History of The Office of Constable

The office of the Constable was introduced into British common law following the Norman invasion of the British Isle in 1066 AD. The Constable was one of many political institutions introduced into English Law by the Norman conquerors whose "Conestabulus" or "Count of the Stable" eventually evolved into the institution we know today.

Originally, the Constable was responsible for keeping the militia and armaments of the king and of individual villages. During the reign of King Stephen the office of Lord High Constable was established, giving the Constable an integral arm in the military throughout Britain. The Constable became the King's representative in all matters dealing with the military and oversaw the King's castle.

The Constable of the early New England settlements bore many of the same duties of his counterparts in England. He was the keeper of peace and a marshal of the early militias, established to protect the village in which he was administrator. Under common law the Constable became the primary official of the community and a village could not be established unless a Constable was present.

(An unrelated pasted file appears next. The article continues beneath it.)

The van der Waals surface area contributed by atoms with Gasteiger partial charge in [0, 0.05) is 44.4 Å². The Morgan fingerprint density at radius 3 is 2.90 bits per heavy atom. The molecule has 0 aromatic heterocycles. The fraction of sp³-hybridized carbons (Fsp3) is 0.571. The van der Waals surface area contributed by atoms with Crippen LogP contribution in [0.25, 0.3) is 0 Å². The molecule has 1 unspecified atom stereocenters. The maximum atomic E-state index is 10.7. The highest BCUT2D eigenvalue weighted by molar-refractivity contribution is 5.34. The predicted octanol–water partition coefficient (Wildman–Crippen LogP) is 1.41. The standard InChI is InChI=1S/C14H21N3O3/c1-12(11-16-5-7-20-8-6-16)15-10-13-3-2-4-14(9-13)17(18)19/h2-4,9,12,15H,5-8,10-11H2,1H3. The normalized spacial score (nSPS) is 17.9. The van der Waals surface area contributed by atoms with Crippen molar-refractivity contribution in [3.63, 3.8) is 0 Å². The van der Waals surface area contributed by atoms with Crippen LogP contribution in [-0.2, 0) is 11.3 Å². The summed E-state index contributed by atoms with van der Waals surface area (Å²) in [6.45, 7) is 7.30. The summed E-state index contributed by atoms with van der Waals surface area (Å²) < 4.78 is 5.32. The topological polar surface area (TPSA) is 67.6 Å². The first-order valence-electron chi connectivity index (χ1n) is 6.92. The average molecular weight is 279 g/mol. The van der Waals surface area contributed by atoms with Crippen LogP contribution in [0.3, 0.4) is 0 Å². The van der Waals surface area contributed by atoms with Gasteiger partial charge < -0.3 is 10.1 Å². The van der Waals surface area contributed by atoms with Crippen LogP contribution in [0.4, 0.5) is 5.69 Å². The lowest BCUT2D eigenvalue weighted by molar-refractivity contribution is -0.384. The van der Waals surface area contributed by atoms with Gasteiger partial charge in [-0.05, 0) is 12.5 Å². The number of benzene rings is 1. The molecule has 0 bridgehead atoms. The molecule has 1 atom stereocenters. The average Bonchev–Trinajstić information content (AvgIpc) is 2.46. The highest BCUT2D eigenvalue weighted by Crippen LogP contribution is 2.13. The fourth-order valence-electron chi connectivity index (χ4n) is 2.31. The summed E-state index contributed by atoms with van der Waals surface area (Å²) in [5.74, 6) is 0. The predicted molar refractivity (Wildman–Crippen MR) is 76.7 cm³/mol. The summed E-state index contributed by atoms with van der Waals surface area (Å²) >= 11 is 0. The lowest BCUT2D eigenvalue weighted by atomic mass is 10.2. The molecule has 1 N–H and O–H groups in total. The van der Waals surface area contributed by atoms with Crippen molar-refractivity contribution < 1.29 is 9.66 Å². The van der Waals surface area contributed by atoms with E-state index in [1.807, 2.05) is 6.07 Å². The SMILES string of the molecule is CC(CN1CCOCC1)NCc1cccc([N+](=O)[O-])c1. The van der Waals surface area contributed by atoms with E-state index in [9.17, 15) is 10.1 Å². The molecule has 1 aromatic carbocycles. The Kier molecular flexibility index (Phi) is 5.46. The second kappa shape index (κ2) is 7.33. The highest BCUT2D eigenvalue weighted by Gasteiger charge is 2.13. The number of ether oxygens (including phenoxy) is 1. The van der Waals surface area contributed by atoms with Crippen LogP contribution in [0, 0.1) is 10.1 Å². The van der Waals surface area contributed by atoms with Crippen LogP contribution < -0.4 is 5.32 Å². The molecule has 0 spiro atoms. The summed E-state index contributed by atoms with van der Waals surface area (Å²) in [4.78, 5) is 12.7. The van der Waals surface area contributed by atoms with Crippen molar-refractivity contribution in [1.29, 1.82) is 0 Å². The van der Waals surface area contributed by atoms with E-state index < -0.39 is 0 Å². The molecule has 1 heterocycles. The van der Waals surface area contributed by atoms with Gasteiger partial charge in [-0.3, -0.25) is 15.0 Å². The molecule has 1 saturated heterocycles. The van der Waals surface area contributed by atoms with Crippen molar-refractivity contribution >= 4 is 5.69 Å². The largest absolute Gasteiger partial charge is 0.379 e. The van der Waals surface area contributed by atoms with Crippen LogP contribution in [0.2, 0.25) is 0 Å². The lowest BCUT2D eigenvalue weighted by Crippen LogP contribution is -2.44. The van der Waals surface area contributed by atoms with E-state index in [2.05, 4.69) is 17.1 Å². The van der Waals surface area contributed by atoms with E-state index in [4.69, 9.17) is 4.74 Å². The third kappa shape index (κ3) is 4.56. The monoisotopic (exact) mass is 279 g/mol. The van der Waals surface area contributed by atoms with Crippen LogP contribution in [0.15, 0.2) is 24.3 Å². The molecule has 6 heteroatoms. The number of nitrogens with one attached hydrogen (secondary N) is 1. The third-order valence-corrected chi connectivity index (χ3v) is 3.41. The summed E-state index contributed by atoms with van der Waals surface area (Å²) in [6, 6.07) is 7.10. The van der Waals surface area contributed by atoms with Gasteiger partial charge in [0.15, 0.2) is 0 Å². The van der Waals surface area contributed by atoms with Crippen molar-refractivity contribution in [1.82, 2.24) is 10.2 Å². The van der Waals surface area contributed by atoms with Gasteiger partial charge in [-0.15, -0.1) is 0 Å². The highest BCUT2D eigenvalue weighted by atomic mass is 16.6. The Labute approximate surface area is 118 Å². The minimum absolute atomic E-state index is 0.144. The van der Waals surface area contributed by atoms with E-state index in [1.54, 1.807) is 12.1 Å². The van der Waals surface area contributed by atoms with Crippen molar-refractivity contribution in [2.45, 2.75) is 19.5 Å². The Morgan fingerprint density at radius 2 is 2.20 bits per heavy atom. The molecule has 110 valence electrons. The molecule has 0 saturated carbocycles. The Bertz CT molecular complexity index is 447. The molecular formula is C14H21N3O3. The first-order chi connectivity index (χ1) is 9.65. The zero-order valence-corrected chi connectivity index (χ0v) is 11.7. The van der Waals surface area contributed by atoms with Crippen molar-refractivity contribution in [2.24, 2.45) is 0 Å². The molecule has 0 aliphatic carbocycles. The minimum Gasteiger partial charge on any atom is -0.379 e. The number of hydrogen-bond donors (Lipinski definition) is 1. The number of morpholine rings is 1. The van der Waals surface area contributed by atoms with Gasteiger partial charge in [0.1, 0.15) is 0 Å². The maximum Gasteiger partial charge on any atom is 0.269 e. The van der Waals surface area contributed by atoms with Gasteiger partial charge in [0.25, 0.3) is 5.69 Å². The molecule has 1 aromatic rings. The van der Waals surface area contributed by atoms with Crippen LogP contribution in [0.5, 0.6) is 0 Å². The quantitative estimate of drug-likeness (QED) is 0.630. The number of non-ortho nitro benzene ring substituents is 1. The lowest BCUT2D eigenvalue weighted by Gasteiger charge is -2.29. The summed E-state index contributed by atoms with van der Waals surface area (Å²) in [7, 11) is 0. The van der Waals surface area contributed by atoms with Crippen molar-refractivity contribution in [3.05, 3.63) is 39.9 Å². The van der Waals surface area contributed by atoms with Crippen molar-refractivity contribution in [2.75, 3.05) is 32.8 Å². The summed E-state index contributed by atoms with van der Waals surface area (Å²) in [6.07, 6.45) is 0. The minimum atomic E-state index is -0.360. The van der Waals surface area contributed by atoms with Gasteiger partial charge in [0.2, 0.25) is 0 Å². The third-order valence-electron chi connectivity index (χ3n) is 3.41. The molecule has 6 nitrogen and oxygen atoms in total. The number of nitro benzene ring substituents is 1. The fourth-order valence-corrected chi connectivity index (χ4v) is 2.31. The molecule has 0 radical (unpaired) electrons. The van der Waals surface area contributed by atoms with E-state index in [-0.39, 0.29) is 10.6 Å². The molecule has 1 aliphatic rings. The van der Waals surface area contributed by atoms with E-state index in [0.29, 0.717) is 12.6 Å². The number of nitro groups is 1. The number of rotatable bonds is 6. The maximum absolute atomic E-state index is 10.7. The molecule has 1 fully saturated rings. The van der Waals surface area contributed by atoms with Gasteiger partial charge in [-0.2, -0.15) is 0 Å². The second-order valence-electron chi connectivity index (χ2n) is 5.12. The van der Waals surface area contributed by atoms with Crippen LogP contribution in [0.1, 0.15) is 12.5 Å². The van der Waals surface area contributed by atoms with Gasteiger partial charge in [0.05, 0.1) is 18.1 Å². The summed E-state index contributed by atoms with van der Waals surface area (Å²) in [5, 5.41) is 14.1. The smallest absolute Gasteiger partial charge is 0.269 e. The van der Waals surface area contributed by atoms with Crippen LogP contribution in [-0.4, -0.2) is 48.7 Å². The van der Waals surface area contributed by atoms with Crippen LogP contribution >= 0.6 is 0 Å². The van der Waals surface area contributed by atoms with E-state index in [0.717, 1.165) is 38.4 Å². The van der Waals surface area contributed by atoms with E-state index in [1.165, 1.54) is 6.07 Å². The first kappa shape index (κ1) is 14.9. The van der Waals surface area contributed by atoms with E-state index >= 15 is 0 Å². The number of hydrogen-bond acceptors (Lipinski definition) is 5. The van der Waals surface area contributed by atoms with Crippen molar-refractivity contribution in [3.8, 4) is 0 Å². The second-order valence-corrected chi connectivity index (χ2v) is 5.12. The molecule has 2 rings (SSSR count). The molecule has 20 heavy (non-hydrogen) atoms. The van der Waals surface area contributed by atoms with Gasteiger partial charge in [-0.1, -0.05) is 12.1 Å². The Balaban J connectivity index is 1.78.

As the colonies grew, the office of the Constable took on new responsibilities. The Constable still had the duty of local peacekeeper, but also had to execute all warrants directed to them by the local justice and assure that no unruly crowds were allowed to gather. In the Borough of Bristol the Constable was also the clerk of the market and regulated the sale of beer and wine. In Lancaster the Constable was permitted to convene town meetings, pass local ordinances, and levy fines. If any Constable refused to perform his duties while he was in office, he could face heavy fines provided by law.